Tag Archives: experimental mechanics

When seeing nothing is a success

In November I went to Zurich twice: once for the workshop that I wrote about last week [see ‘Fake facts and untrustworthy predictions’ on December 4th, 2019]; and, a second time for a progress meeting of the DIMES project [see ‘Finding DIMES’ on February 6th, 2019].  The progress meeting went well.  The project is on schedule and within budget. So, everyone is happy and you are wondering why I am writing about it.  It was what our team was doing around the progress meeting that was exciting.  A few months ago, Airbus delivered a section of an A320 wing to the labs of EMPA who are our project partner in Switzerland, and the team at EMPA has been rigging the wing section for a simple bending test so that we can use it to test the integrated measurement system which we are developing in the DIMES project [see ‘Joining the dots’ on July 10th, 2019].  Before and after the meeting, partners from EMPA, Dantec Dynamics GmbH, Strain Solutions Ltd and my group at the University of Liverpool were installing our prototype systems to monitor the condition of the wing when we apply bending loads to it.  There is some pre-existing damage in the wing that we hope will propagate during the test allowing us to track it with our prototype systems using visible and infra-red spectrum cameras as well as electrical and optical sensors.  The data that we collect during the test will allow us to develop our data processing algorithms and, if necessary, refine the system design.  The final stage of the DIMES project will involve installing a series of our systems in a complete wing undergoing a structural test in the new Airbus Wing Integration Centre (AWIC) in Filton, near Bristol in the UK.  The schedule is ambitious because we will need to install the sensors for our systems in the wing in the first quarter of next year, probably before we have finished all of the tests in EMPA.  However, the test in Bristol probably will not start until the middle of 2020, by which time we will have refined our algorithm for data processing and be ready for the deluge of data that we are likely to receive from the test at Airbus.  The difference between the two wing tests besides the level of maturity of our measurement system, is that no damage should be detected in the wing at Airbus whereas there will be detectable damage in the wing section in EMPA.  So, a positive result will be a success at EMPA but a negative result, i.e. no damage detected, will be a success at Airbus.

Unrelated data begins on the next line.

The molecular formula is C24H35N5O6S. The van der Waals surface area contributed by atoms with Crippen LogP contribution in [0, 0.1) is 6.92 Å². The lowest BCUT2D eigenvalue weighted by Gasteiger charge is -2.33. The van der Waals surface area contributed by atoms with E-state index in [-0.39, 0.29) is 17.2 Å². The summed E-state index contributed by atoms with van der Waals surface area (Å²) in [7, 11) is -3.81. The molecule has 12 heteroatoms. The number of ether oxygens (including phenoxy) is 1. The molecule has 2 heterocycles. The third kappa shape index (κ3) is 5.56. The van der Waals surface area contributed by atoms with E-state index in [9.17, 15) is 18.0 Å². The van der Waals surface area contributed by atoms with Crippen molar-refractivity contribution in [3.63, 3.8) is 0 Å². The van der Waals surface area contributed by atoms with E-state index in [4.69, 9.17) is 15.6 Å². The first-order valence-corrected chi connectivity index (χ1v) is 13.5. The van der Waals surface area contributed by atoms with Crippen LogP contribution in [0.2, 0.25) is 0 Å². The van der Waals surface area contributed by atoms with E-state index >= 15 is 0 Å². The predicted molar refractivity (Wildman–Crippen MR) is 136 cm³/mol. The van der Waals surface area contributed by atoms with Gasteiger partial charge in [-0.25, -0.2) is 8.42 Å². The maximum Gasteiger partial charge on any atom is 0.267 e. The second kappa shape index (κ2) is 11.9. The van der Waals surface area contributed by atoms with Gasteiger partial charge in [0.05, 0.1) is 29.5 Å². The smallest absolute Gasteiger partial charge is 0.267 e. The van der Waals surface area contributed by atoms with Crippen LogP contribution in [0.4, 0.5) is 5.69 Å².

The DIMES project has received funding from the Clean Sky 2 Joint Undertaking under the European Union’s Horizon 2020 research and innovation programme under grant agreement No. 820951.


The opinions expressed in this blog post reflect only the author’s view and the Clean Sky 2 Joint Undertaking is not responsible for any use that may be made of the information it contains.

Same problems in a different language